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The ability to write clearly and effectively is increasingly vital, both for academic success and in a wide variety of professions—so the University aims to impart the skill to its students early and often. An overview:
Since 1992, most Cornell freshmen have been required to take two first-year writing seminars. Coordinated by the John S. Knight Institute for Writing in the Disciplines, these small-group classes are led by faculty and grad student teaching assistants in every humanities field. With some 200 seminars each semester, students can choose one that pertains to their major or use the requirement as an opportunity to take something off-beat. Recent offerings include Global Weirding: Climate Change and Culture; the Evolution of Fairy Tales; and Cultural Studies: Rednecks, Yokels, and Bumpkins.
Started by the Knight Institute in 1988, this initiative is aimed at connecting communication and language skills to the campus’s many fields of study. Spanning thirty-four departments, the courses give students the opportunity to explore their disciplines through writing. Offerings include Our Home in the Solar System; Plagues and People; and Urban Inequality.
Popular with upperclassmen and transfers, these are advanced courses that teach critical, reflective, investigative, and creative nonfiction skills. While they’re offered through the English department, they draw grad instructors from a variety of fields. Fall 2015 courses include Grassroots Politics; Post-Human Thinking: Beyond the Brain; and Creative Nonfiction: The Everyday Is Extraordinary.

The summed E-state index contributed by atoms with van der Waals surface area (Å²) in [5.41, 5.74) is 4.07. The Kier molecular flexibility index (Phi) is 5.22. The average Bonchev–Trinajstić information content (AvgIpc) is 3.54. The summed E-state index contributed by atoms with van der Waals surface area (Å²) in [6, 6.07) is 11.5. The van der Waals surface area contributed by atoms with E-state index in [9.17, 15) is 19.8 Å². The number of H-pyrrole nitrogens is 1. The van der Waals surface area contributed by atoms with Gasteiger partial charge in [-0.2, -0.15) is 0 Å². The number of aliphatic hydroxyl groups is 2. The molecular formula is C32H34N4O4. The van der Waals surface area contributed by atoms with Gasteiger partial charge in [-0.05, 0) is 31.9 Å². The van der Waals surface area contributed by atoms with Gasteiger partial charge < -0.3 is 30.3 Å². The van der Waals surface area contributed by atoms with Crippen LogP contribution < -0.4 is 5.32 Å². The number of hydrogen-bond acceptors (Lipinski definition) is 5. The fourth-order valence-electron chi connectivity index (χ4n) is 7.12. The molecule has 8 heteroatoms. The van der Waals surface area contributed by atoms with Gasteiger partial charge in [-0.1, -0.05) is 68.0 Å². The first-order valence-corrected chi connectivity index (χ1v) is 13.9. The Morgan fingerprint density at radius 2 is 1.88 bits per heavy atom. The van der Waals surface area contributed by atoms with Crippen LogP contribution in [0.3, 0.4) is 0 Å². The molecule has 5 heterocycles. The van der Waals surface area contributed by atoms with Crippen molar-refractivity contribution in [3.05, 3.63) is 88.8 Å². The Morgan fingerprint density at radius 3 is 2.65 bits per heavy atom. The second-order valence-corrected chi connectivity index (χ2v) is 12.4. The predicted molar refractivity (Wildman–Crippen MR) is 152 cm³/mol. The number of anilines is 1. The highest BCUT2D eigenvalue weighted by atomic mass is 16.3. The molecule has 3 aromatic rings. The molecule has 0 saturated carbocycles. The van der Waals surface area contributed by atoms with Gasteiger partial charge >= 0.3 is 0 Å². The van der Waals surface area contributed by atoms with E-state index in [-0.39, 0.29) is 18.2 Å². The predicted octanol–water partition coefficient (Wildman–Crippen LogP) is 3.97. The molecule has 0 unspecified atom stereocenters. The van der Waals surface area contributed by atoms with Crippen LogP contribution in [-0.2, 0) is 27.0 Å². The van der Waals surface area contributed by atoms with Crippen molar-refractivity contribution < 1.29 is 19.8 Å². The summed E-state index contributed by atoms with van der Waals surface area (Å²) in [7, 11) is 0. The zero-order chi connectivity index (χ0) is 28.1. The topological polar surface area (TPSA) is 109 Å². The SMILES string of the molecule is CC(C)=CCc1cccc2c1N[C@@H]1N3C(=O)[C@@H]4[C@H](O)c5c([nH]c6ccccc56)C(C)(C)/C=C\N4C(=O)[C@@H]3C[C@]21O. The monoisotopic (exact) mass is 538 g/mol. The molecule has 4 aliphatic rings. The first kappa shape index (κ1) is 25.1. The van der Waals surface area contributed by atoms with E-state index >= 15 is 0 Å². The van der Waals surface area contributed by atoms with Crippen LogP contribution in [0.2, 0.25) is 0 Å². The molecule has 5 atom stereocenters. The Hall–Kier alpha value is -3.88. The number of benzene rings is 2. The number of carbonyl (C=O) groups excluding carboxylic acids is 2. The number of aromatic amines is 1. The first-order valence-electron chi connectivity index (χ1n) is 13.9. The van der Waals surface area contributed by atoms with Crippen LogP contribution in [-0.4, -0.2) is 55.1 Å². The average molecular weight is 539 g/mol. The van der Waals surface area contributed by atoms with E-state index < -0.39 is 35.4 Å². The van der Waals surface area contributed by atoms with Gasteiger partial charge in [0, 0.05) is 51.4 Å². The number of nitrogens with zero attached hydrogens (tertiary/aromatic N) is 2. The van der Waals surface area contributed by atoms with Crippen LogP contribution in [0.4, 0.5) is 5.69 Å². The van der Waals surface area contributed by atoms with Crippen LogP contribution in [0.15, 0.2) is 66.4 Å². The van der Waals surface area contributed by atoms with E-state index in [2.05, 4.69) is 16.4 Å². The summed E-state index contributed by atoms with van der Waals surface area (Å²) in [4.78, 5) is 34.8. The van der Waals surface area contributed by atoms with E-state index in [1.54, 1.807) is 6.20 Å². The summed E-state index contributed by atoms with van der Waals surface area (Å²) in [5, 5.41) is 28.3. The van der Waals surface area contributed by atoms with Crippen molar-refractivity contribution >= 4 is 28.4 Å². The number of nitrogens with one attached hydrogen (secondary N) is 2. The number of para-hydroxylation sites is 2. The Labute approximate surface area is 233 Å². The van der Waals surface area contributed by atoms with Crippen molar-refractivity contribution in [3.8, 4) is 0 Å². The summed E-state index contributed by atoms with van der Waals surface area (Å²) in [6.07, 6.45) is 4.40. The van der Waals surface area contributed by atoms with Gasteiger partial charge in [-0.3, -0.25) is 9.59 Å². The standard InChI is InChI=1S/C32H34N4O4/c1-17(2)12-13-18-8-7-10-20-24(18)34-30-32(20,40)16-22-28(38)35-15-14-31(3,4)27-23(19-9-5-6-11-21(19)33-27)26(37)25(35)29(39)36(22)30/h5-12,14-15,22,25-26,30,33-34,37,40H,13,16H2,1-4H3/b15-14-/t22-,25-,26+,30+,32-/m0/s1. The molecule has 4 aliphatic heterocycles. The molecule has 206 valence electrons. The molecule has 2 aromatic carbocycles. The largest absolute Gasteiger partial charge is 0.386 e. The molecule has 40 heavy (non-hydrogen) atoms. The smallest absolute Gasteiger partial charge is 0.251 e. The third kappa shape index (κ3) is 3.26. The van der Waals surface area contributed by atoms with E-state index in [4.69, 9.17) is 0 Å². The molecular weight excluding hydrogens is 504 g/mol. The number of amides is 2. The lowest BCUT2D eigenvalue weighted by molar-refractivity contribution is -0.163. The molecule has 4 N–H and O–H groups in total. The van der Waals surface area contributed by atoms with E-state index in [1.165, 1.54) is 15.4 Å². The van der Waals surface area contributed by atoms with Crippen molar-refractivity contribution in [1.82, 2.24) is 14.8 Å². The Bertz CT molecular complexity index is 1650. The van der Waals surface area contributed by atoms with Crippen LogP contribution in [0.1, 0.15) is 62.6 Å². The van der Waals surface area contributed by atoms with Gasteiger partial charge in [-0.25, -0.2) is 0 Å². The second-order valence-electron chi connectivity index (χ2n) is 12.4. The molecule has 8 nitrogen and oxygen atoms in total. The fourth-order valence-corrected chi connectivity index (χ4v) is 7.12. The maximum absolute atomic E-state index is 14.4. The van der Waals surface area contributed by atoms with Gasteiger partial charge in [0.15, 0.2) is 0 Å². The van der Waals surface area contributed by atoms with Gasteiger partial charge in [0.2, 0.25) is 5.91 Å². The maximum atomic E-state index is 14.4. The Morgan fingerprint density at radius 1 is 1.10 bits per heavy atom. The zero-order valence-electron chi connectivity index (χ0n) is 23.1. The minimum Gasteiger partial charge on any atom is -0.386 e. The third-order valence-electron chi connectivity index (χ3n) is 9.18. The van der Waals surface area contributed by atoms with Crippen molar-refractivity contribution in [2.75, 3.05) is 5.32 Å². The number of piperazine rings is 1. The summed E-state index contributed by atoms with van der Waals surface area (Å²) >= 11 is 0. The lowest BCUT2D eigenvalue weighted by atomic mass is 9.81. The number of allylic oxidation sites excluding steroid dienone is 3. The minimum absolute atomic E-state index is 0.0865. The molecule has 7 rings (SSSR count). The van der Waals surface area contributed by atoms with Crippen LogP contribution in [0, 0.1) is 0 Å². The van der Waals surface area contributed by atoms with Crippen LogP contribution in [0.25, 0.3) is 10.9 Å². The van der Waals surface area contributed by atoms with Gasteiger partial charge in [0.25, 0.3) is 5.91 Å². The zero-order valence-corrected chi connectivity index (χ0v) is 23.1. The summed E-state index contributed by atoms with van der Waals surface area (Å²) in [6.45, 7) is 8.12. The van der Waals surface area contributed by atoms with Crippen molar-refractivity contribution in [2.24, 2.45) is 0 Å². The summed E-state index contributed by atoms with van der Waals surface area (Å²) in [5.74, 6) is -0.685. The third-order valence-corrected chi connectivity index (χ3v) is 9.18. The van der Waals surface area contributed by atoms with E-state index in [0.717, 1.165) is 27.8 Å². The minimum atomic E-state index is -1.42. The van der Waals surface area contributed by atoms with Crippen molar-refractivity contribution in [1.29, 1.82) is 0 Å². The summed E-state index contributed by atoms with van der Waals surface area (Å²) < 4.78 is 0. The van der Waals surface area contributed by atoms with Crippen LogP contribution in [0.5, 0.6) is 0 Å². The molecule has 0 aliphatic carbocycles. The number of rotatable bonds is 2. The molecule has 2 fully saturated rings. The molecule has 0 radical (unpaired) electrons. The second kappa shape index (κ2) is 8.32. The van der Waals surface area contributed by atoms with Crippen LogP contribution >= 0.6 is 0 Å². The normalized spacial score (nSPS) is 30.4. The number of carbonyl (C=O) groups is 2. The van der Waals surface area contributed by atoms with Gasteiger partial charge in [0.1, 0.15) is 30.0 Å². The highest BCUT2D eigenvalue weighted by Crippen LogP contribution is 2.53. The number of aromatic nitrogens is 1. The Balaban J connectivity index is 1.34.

Part of the English department, the Creative Writing Program draws more than 500 undergrads annually. Several courses are open to students across the University, while higher-level ones are reserved for those in the major or minor. In the summer, the department offers a creative writing workshop in Rome, where students visit cultural and historic sites for inspiration. Creative Writing also offers an MFA—one of the most highly selective degree programs at Cornell—and a joint MFA/PhD. Only eight MFA students are enrolled annually, four each in poetry and fiction.
Students can take a number of scientific, technical, and language-specific writing classes across campus. In addition, Performing and Media Arts offers courses on writing for stage and screen, and the Communication department has a variety of media writing classes, plus some geared toward business writing. This July, Cornell’s Adult University is teaching a sold-out workshop on the personal essay, with participants writing about experiences that have shaped their lives.